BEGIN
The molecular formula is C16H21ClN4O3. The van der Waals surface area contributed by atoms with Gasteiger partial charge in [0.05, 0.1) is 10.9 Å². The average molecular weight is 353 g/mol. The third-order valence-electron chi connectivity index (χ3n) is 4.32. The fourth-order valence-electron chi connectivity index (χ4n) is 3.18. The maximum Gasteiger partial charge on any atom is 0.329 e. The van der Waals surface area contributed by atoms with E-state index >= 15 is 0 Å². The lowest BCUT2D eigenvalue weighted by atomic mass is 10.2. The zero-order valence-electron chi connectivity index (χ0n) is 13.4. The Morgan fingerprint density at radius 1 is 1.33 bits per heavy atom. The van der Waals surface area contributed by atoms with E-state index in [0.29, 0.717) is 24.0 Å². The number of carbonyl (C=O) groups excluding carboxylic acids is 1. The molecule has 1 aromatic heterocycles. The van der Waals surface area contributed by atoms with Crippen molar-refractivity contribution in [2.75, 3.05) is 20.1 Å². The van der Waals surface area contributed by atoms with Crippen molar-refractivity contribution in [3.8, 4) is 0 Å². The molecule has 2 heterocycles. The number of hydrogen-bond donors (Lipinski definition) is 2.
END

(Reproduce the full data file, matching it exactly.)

The molecular formula is C16H21ClN4O3. The van der Waals surface area contributed by atoms with Gasteiger partial charge in [0.05, 0.1) is 10.9 Å². The average molecular weight is 353 g/mol. The third-order valence-electron chi connectivity index (χ3n) is 4.32. The fourth-order valence-electron chi connectivity index (χ4n) is 3.18. The maximum Gasteiger partial charge on any atom is 0.329 e. The van der Waals surface area contributed by atoms with E-state index >= 15 is 0 Å². The lowest BCUT2D eigenvalue weighted by atomic mass is 10.2. The zero-order valence-electron chi connectivity index (χ0n) is 13.4. The Morgan fingerprint density at radius 1 is 1.33 bits per heavy atom. The van der Waals surface area contributed by atoms with E-state index in [0.29, 0.717) is 24.0 Å². The number of carbonyl (C=O) groups excluding carboxylic acids is 1. The molecule has 1 aromatic heterocycles. The van der Waals surface area contributed by atoms with Crippen molar-refractivity contribution in [2.75, 3.05) is 20.1 Å². The van der Waals surface area contributed by atoms with Crippen molar-refractivity contribution in [3.8, 4) is 0 Å². The molecule has 2 heterocycles. The number of hydrogen-bond donors (Lipinski definition) is 2.